Over almost three days we "explored" the Weihe forest railway which already has been intensively described. Therefore no specific steam observations should be necessary, except the fact that loaded trains more or less are running overnight. During our stay we found only one loaded train approaching Weihe in daylight.

In Sanjiazi we had the luck to learn about Rob's taxi driver from Dutch gricer Ameling Algra who kindly handled over the visit card of Mr. Gao Daqiang. If the Weihe line shall last for another season, then Mr. Gao may be a very busy man the coming winter. Living just opposite to Zhenzhu station this young driver knows the whole area very well and he is also an excellent driver. By far, the best taxi driver I have used in China. Not only did we reach more positions than the guided groups also present at the scene, but Mr. Gao is the kind of driver not asking for breaks and willing to tour with you for 12 hours more days in a row. Mr. Gao can be contacted at either 0451-3407214 (home) or 13945681707 (mobile).

March 23

To give a new destination a try and not at least to enjoy Chinese trams we spent our last day in Dalian. If you are not into trams, then it is better to haste with the (old?) news that steam service in the harbour area seems to have ceased. Although we did not investigate all railway lines in the port, we only found (rather new) diesels in use.

The Dalian tramways consist of three lines. A useful map is found in the Quail China Railway Atlas (a real must for every gricer travelling in China). Line 201 starts at the western part of Shengli Square located just outside the railway station and heads to the west. For the first part line 201 is even accompanied by trolley busses. At Xinggong Jie, a few stops before the end of line 201, is the starting point of line 202 which runs in another direction - to the south west. For the time being line 202 ends next to the Dalian Sea World but is just about to be further extended as part of the new light rail line. Finally, line 203 starts from the eastern part of Shengli Square and goes to Sergou in the eastern part of town. Due to temporary construction works at Shengli Square line 203 has no track connection with line 201.

We started out with line 201 where some older trams (probably reconstruction's of the same type in use in Anshan) were still in use. On line 202 only newer trams were in use, but more positions are quite interesting. Especially around the Sea World where the beach and even speed boats in the Chinese Sea can be used as a foreground because the line is running on an embankment some distance away. The Xianlu depot host all trams for line 201 and line 202 and we had a very unofficial short time visit to here. Several brand new light rail trams had already arrived, and final testing was well in progress. However, we did not see any of these new trams in service. The most interesting discovery for us at Xianlu depot was to find no more than two trams of the old Anshan type still present and of these only one seemed still to be serviceable.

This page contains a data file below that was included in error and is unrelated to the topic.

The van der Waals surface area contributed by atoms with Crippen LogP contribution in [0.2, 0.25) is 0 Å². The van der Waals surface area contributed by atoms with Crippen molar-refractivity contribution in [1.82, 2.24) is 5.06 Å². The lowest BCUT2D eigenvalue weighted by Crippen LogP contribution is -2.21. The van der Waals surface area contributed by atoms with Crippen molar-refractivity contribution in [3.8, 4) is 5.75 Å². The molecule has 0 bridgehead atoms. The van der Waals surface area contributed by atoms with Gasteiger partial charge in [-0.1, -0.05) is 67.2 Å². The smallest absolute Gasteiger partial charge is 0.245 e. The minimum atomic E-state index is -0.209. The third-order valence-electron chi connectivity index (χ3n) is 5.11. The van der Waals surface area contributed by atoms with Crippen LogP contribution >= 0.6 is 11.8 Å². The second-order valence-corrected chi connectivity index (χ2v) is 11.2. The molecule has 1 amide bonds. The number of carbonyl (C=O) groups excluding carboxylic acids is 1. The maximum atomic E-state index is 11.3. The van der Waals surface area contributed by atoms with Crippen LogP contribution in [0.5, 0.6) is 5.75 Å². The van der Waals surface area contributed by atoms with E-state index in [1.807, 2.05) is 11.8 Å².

With no information about the use of rolling stock we headed back to investigate line 203 almost convinced that the old trams in Dalian belonged to the past. How wrong we were and what a show we ended up with! Line 203 is served only by the very old (Japanese built) wooden cars of the same type which may still be found in Changchun. Traffic is very intense, with at least 25 trams in use at the same time. Sergou district is rather hilly so, without comparing to San Francisco, a tele lens is really good for photos here. Also, the Russian influence of architecture, which just a decade ago was very present in more other Manchurian cities are still found to a rather big extend. Not to mention several old mailboxes carrying the inscription "mailbox" still present having survived both wars and revolutions. The depot at Minzhuguangchang is home to all line 203 trams. However, a few minutes after we entered (by permission from the gate keeper) we were kindly asked to leave, so time was too limited to check out the whole depot.

For a change, a visit to Dalian is recommended every gricer who may like to use one out of many days in Northern China not watching steam. Beside, recommendation can be found at a very fair price even at the new hotels. Lots of locals are looking for customers outside the railway station. Competition among the hotels seems to have resulted in fair hotel prices. Often difficult to find elsewhere on the "gricer circuit" in Northern China. Unfortunately, our time was running out so we had to continue to Beijing the same evening at 20.37 with T 91/94. One of these very fast trains with very expensive tickets compared to slower trains. 269 Yuan gets you a hard sleeper.

Dalian Tram

Dalian Tram

March 24

Arrived at Beijing Main station at 6.08 and then straight to the airport. Reached Copenhagen on time albeit very tired and suffering with the compulsory "China Cold".

Rob Dickinson